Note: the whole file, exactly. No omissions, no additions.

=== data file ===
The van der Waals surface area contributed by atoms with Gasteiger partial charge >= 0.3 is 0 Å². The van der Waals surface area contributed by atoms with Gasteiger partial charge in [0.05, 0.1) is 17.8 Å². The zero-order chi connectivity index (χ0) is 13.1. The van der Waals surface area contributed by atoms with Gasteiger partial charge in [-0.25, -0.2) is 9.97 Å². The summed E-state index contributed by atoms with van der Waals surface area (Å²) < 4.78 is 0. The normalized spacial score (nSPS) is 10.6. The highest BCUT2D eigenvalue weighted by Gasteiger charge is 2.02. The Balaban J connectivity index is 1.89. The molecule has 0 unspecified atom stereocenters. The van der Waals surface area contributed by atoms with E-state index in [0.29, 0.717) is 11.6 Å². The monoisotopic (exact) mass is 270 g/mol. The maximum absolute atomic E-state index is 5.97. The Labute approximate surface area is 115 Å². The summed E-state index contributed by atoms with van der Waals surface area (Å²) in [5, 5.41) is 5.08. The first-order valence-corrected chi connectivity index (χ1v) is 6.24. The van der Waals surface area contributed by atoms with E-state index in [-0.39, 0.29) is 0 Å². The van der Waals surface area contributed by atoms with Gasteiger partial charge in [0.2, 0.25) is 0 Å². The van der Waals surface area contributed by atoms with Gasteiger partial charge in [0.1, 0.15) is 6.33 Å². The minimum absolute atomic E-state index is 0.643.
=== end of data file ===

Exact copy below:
The van der Waals surface area contributed by atoms with Gasteiger partial charge >= 0.3 is 0 Å². The van der Waals surface area contributed by atoms with Gasteiger partial charge in [0.05, 0.1) is 17.8 Å². The zero-order chi connectivity index (χ0) is 13.1. The van der Waals surface area contributed by atoms with Gasteiger partial charge in [-0.25, -0.2) is 9.97 Å². The summed E-state index contributed by atoms with van der Waals surface area (Å²) < 4.78 is 0. The normalized spacial score (nSPS) is 10.6. The highest BCUT2D eigenvalue weighted by Gasteiger charge is 2.02. The Balaban J connectivity index is 1.89. The molecule has 0 unspecified atom stereocenters. The van der Waals surface area contributed by atoms with E-state index in [0.29, 0.717) is 11.6 Å². The monoisotopic (exact) mass is 270 g/mol. The maximum absolute atomic E-state index is 5.97. The Labute approximate surface area is 115 Å². The summed E-state index contributed by atoms with van der Waals surface area (Å²) in [5, 5.41) is 5.08. The first-order valence-corrected chi connectivity index (χ1v) is 6.24. The van der Waals surface area contributed by atoms with E-state index in [-0.39, 0.29) is 0 Å². The van der Waals surface area contributed by atoms with Gasteiger partial charge in [0.2, 0.25) is 0 Å². The van der Waals surface area contributed by atoms with Gasteiger partial charge in [0.1, 0.15) is 6.33 Å². The minimum absolute atomic E-state index is 0.643.